His work has appeared in National Geographic, Open Society Foundations, The New Yorker, MSNBC, GEO, Human Rights Watch, MediaStorm, NBC.com, The New York Times Magazine, Oxfam, Robert Wood Johnson Foundation and TIME. His work has been published and exhibited worldwide, receiving numerous awards and honors, and he has published nine books of his photography.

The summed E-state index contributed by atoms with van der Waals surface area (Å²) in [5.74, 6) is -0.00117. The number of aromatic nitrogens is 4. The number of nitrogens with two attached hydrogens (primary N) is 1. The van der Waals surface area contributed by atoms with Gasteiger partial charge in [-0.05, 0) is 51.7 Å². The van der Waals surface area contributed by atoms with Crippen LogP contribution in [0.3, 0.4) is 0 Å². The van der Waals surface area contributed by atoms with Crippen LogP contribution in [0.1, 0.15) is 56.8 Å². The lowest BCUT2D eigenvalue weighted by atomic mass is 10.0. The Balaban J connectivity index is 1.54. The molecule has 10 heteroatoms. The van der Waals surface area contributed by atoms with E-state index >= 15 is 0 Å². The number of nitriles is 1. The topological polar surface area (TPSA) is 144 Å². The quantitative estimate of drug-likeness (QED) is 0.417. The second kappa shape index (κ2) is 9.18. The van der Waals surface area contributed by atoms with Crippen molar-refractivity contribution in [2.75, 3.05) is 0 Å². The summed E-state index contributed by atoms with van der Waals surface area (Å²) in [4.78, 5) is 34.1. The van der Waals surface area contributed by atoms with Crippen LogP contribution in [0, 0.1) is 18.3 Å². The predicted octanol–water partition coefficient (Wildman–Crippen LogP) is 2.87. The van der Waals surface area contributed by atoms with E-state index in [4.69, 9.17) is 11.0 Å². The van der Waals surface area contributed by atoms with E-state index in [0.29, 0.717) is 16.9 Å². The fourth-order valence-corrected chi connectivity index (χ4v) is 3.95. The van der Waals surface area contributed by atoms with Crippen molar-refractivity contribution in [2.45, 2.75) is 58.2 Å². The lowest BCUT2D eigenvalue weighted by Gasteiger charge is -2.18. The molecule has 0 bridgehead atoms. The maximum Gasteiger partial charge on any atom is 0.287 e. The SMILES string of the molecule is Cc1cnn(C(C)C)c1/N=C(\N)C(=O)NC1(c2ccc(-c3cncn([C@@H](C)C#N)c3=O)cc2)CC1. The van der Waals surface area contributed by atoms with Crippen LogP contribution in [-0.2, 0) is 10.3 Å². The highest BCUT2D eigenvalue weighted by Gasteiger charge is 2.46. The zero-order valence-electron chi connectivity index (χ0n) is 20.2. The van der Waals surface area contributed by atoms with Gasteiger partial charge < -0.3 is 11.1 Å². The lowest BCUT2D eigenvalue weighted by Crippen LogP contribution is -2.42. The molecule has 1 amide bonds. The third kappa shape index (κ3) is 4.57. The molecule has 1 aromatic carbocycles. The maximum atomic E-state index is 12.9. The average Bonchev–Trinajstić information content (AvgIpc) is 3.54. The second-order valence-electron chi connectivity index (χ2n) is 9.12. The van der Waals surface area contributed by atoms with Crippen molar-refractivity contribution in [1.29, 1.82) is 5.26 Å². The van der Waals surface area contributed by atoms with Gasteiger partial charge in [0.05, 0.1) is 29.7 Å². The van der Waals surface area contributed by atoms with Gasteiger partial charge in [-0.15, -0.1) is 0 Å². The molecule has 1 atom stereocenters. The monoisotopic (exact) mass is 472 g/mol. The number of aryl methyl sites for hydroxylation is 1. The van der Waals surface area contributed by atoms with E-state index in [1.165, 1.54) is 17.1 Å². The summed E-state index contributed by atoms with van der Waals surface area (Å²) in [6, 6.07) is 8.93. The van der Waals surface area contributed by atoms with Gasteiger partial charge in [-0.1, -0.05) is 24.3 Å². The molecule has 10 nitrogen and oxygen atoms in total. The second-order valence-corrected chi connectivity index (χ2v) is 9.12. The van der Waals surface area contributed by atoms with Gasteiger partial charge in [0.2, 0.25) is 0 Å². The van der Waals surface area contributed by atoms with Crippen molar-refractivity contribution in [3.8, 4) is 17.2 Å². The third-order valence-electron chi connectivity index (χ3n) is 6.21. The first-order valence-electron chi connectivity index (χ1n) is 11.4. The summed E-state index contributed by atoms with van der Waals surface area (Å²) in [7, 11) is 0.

Established in 1888, National Geographic is a trusted print and digital publication offering stories that illuminate, inspire, and reveal. Our mission is to foster a deeper understanding and appreciation of cultures, the sciences, and the natural world. We advance that mission by creating visually stunning, richly reported photojournalism and distinguished, impartial coverage of the globe’s most pressing issues. National Geographic, the most popular brand on Instagram, has more than 215 million followers.